Energy from Matter Help (page 2)

By — McGraw-Hill Professional
Updated on Sep 5, 2011

Unimaginable Power

If equal masses of matter and antimatter are brought together, then in theory all the mass will be converted to energy. If there happens to be more matter than antimatter, there will be some matter left over after the encounter. Conversely, if there is more antimatter than matter, there will be some antimatter remaining.

In a nuclear reaction, only a tiny fraction of the mass of the constituents is liberated as energy; plenty of matter is always left over, although its form has changed. You might push together two chunks of 235 U, the isotope of uranium whose atomic mass is 235 amu, and if their combined mass is great enough, an atomic explosion will take place. However, there will still be a considerable amount of matter remaining. We might say that the matter-to-energy conversion efficiency of an atomic explosion is low.

In a matter-antimatter reaction, if the masses of the samples are equal, the conversion efficiency is 100 percent. As you can imagine, a matter-antimatter bomb would make a conventional nuclear weapon of the same total mass look like a firecracker by comparison. A single matter-antimatter weapon of modest size could easily wipe out all life on Earth.

Where Is All The Antimatter?

Why don’t we see antimatter floating around in the Universe? Why, for example, are the Earth, Moon, Venus, and Mars all made of matter and not antimatter? (If any celestial object were made of antimatter, then as soon as a spacecraft landed on it, the ship would vanish in a fantastic burst of energy.) This is an interesting question. We are not absolutely certain that all the distant stars and galaxies we see out there really are matter. However, we do know that if there were any antimatter in our immediate vicinity, it would have long ago combined with matter and been annihilated. If there were both matter and antimatter in the primordial solar system, the mass of the matter was greater, for it prevailed after the contest.

Most astronomers are skeptical of the idea that our galaxy contains roughly equal amounts of matter and antimatter. If this were the case, we should expect to see periodic explosions of unimaginable brilliance or else a continuous flow of energy that could not be explained in any way other than matter-antimatter encounters. However, no one really knows the answers to questions about what comprises the distant galaxies and, in particular, the processes that drive some of the more esoteric objects such as quasars.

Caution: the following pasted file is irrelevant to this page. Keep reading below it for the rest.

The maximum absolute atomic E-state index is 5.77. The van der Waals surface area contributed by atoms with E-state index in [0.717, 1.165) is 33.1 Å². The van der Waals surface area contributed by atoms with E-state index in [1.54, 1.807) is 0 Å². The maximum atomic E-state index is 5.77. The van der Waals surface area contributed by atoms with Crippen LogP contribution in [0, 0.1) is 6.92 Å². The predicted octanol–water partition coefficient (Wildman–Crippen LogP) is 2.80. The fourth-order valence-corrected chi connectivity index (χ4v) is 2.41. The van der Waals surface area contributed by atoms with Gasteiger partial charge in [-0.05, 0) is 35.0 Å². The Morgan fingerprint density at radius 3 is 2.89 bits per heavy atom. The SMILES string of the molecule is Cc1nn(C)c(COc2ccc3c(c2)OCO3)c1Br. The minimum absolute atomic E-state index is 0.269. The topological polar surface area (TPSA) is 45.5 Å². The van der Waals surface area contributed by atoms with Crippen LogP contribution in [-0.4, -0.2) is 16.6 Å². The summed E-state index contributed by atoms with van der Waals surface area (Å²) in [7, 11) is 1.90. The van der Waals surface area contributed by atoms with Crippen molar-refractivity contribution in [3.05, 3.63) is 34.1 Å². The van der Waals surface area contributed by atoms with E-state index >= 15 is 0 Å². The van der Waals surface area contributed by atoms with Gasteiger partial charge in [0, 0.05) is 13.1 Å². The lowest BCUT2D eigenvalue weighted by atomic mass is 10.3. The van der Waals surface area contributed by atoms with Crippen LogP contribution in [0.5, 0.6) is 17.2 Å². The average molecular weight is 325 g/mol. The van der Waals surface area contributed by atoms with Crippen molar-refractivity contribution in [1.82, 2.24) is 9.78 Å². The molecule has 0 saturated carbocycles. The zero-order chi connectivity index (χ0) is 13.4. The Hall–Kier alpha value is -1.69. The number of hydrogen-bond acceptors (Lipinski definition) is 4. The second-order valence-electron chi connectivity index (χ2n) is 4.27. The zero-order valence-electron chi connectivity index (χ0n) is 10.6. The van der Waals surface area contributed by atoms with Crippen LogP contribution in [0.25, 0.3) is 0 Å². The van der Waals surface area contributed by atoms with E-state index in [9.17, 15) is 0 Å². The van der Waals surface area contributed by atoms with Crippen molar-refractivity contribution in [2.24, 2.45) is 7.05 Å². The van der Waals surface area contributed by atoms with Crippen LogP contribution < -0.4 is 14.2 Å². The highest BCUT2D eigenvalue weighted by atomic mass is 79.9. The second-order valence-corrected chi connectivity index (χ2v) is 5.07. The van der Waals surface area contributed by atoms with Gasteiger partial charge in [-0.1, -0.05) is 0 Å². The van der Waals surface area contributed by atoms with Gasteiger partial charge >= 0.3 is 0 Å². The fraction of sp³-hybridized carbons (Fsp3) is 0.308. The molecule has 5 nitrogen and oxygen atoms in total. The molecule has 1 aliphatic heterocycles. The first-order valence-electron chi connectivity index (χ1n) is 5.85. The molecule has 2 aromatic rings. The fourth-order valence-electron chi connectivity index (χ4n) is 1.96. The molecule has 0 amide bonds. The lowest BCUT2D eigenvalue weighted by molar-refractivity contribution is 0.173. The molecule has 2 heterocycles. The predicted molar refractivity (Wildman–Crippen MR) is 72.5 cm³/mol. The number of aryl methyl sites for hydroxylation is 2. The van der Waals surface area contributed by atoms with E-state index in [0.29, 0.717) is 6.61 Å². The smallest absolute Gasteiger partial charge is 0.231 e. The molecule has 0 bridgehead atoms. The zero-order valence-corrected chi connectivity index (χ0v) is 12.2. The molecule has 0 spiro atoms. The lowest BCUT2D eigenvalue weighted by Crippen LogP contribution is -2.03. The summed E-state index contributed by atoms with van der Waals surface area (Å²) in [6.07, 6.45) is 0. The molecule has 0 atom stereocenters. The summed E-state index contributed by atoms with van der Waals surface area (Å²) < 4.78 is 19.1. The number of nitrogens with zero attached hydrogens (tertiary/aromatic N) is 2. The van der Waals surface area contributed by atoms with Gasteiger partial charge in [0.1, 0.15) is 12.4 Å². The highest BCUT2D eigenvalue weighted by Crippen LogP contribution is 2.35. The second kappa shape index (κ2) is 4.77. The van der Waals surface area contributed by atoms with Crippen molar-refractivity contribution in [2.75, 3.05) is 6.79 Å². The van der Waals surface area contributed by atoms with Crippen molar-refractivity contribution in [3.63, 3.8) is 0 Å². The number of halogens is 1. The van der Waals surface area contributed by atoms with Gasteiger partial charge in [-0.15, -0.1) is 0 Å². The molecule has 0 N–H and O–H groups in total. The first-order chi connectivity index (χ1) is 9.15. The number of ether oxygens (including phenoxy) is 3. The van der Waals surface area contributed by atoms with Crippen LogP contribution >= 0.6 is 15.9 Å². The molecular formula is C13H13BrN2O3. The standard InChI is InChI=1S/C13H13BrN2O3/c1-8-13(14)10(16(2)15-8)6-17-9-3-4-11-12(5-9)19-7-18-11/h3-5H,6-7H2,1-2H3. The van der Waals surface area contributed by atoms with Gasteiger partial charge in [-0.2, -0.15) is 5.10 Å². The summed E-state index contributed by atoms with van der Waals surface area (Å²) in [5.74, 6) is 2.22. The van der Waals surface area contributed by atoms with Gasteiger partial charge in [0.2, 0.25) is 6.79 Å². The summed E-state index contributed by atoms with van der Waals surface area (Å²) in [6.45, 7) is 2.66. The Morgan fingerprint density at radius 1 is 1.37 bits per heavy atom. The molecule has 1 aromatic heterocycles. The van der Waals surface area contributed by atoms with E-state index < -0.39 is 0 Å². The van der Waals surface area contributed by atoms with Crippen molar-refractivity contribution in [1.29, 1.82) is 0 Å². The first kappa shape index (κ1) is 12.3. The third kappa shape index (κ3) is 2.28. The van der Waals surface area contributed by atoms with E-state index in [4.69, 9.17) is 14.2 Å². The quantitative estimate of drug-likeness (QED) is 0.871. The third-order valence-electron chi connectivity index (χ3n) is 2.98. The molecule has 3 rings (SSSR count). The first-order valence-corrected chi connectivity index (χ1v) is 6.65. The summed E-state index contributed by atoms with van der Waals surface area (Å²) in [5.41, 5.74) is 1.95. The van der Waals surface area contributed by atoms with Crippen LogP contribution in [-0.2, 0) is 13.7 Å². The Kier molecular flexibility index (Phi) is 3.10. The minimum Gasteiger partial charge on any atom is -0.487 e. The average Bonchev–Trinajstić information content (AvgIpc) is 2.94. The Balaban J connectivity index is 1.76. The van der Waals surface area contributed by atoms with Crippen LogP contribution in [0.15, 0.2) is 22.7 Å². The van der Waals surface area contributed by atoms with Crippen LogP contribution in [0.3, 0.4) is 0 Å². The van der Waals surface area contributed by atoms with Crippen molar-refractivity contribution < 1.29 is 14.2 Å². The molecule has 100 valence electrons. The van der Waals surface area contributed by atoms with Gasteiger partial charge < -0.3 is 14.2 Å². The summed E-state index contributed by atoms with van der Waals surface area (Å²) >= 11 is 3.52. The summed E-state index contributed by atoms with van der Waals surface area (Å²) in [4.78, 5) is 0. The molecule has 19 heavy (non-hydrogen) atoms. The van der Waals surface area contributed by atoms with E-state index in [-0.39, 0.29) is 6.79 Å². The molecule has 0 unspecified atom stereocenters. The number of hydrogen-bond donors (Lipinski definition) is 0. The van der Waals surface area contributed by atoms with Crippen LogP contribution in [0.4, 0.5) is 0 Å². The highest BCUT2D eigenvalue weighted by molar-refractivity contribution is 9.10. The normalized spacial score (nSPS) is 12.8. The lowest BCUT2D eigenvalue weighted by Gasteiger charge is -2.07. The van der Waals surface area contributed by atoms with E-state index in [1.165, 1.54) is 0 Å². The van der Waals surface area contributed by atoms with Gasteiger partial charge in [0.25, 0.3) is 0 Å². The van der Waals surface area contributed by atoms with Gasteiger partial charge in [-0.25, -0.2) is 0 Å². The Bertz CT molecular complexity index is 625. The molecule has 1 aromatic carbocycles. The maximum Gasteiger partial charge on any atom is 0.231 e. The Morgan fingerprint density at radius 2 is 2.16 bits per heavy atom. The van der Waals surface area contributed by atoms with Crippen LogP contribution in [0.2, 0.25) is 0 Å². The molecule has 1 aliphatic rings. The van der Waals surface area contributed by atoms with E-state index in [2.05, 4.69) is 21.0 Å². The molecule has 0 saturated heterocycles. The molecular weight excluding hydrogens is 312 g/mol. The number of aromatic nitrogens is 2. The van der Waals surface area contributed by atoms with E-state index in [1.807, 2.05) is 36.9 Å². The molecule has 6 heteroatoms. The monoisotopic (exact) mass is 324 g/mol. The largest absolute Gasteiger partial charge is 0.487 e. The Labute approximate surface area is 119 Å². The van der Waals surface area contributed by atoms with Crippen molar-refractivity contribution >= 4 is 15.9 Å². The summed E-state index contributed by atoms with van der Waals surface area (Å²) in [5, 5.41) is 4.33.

Energy from Matter Practice Problems

Problem 1

Suppose that a 1.00-kg block of matter and a 1.00-kg block of antimatter are brought together. How much energy will be liberated? Will there be any matter or antimatter left over?

Solution 1

We can answer the second question first: There will be no matter or antimatter left over because the masses of the two blocks are equal (and, in a sense, opposite). As for the first part of the question, the total mass involved in this encounter is 2.00 kg, so we can use the famous Einstein formula. For simplicity, let’s round off the speed of light to c = 3.00 × 10 8 m/s. Then the energy E , in joules, is

E = mc 2

= 2.00 × (3.00 × 10 8 ) 2

= 2.00 × 9.00 × 10 16

= 1.80 × 10 17 J

This is a lot of joules. It is not easy to conceive how great a burst of energy this represents because the number 1.80 × 10 17 , or 180 quadrillion, is too large to envision. However, the quantity of energy represented by 1.80 × 10 17 J can be thought of in terms of another problem.

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